Yes She’s Wearing White after Labor Day What are you implying

Newsroom

Newsroom

She’s on a tear to get THE dress for her big day — and we pity the fool who gets in her way. You want some of that? We didn’t think so. Thankfully, this month there’s a bridal gown show that should cool her off. Of course, if it’s not there then we’re all in trouble.

Not getting married? There’s a back alley event on Cass that’s neither seedy nor illegal, and a good band in concert, too. Perhaps you want to browse high-end retail in the city? Somerset Collection has spent the summer putting its toe in the water in downtown Detroit.

September is, of course, the official end of summer (collective sigh) — but climate change didn’t consult the Roman calendar — so we fully expect you’ll take advantage of the numerous outdoor activities we’ve culled for you this month.

Their Largesse is Official: TMBG
One of alternative music’s pioneer bands, They Might Be Giants is the quintessentially quirky collection of rockers who have been a part of the “alt rock” scene since before “alt rock” was even a term — remember “New Wave” anybody?

The boys from Brooklyn come back to Detroit with a brand-new show and a brand-new album: Join Us. With 30 years of making fans smile (both adults and kids), their shows are always upbeat, fun and high energy.

Doors open to the all-ages show at 8 p.m., Saturday, Sept. 17; Majestic Theatre, 4120 Woodward, Detroit; $18-$20; (313) 833-9700; majesticdetroit.com.

Somerset in the City
When Somerset CityLoft opened in Detroit for its first weekend of Summer in the City shopping events in July, shoppers were waiting in line to get through the doors. The 4,000-square-foot pop-up shop, a portion of whose proceeds benefit Detroit community groups, houses 41 mini-stores in Detroit’s Merchants Row, including Saks Fifth Avenue, Coach, MaxMara and Baby Gap from the Somerset Collection in Troy — and is open for its last weekend this month.

Daily fashion shows, live entertainment, food and a fleet of 10 complimentary Cadillac Escalades to shuttle guests from downtown offices and hotels shows just how much potential Detroit has. Call (248) 643-6360 or visit somersetcollectioncityloft.com for specific dates and times.

 

For Arty Eves and Adams
In its 47th year and esteemed as Michigan’s second-largest juried fine arts festival with more than 285 artists from across the country, Paint Creek Center for the Arts’ Art & Apples Festival is the show of art shows.

Artists offer their wares — including clay, glass, leather, jewelry, wood and toys. Also enjoy local and national entertainment, three food courts, a kids’ zone and an apple pie and dessert contest all packed into Rochester Park’s 30 acres. Come Sept. 9-11: 4 p.m.-7:30 p.m. Friday; 9 a.m.-7:30 p.m. Saturday; 9 a.m.-4 p.m. Sunday. Rochester Park, Rochester. (248) 651-4110; artandapples.com.

Alley Cats
Every September since 1977, the alley at Second and Forest in Detroit’s Cass Corridor is transformed — for one day only — into the performing-arts festival Dally in the Alley. The narrow passageway that, in the 1890s, housed horses and carriages belonging to the owners of the corridor’s stately homes, now packs in more than 100 participating vendors and restaurants — selling food, beverages and a creative variety of wares.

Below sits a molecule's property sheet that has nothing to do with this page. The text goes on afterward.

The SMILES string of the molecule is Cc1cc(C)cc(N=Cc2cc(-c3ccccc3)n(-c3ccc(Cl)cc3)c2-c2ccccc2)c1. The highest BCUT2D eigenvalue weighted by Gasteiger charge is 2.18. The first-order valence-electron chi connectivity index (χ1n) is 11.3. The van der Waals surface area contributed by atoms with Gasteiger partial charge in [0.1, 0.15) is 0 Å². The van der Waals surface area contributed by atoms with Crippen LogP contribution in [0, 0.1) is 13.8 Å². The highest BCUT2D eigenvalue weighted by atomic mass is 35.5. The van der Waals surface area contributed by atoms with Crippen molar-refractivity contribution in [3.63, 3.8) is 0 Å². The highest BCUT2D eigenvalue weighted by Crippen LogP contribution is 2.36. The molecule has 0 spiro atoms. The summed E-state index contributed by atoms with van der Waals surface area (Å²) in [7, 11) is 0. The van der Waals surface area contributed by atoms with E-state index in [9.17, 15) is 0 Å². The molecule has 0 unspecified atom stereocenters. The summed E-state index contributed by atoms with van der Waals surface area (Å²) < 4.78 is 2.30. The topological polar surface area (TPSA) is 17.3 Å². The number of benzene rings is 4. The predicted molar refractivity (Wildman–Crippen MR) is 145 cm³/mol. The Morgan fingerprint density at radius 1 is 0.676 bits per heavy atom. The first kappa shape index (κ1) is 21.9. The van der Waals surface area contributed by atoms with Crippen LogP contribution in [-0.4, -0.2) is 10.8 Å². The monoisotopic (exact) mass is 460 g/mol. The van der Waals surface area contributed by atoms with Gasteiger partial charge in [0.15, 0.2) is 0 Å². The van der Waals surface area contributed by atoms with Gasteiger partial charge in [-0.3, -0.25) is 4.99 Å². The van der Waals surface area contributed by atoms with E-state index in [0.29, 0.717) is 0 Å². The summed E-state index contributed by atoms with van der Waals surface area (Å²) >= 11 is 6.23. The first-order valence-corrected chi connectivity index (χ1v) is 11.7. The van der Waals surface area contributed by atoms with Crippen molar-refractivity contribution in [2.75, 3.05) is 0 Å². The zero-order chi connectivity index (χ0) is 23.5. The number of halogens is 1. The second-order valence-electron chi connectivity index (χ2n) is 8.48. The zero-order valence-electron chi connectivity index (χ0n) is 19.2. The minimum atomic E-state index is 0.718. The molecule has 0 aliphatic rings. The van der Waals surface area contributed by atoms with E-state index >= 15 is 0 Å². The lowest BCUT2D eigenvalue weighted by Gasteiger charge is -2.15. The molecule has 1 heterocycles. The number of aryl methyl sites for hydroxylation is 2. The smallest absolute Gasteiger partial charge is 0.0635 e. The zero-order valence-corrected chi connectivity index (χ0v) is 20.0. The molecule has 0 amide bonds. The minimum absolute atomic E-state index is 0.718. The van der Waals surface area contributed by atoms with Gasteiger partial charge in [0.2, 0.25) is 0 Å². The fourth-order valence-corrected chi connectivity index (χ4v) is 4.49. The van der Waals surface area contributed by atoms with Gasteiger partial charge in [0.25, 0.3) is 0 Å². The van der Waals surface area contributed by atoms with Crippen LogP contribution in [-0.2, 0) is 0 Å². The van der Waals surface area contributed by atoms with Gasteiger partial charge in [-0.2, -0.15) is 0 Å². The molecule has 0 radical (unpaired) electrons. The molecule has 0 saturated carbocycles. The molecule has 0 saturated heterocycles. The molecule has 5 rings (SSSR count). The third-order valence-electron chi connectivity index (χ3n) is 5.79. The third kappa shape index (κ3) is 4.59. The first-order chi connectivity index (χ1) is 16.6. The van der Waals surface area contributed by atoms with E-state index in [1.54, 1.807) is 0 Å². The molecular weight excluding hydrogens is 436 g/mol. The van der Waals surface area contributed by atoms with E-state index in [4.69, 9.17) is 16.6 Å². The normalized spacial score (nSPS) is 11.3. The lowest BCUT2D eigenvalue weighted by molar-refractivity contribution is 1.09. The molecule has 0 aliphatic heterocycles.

Local music is a big draw, with dozens of bands playing all day long on four stages, including one devoted exclusively to electronica.
Saturday, Sept.10; rain day Sunday, Sept. 11. Dallyinthealley.com.

Hey Bridezillas …
All bridal, all the time! Almost 200 of Metro Detroit’s wedding-related experts, products and services, all under one roof, at the 2011 Fall Bridal Celebrations Show at the Palace of Auburn Hills, noon-5 p.m. Sunday, Sept. 18. A fashion show, displays of gowns and accessories, wedding planners on hand to answer questions, plus deals on everything from venues to honeymoons. $8/advance; $10/at the door; free/children 12 and under. (800) 745-3000; palacenet.com.

Meet Me in St. Louie (aka Royal Oak)
In 1942, the New Yorker magazine ran a weekly feature by Sally Benson called “5135
Kensington,” which detailed her childhood in turn-of-the-century St. Louis. The immensely popular stories were then gathered into a book by the author called Meet Me in St. Louis and subsequently turned into the 1945 musical starring Judy Garland, who made the film’s songs “The Trolley Song” and “Have Yourself a Merry Little Christmas” classics. (And who also ended up marrying her director, Vincente Minnelli).

The musical was also transformed into a Tony Award-winning Broadway stage version in 1989, which we can now enjoy at Stagecrafters in Royal Oak Sept. 16-Oct. 9. 415 S. Lafayette, Royal Oak. $18-$20. (248) 541-6430; stagecrafters.org.

No Sleep till Brooklyn
Detroit darlings Jack White and Brendan Benson bring their band, the Raconteurs, along with Sheryl Crow, to headline the first-annual MI Fest, Michigan’s new music and camping festival. The outdoor fest features the best of Michigan, including music (Mitch Ryder, the Howling Diablos and Jill Jack), food (American Coney Island, Jacques’ Tacos and Badass Beer), an outdoor marketplace featuring local artisans — and the newly relaunched Creem magazine will be on-hand selling memorabilia.

Camping facilities are available, or come and go as you please. Gates open at noon Saturday, Sept. 17. $79. Michigan International Speedway, Brooklyn, Mich. (800) 354-1010; mi-fest.com; mispeedway.com.

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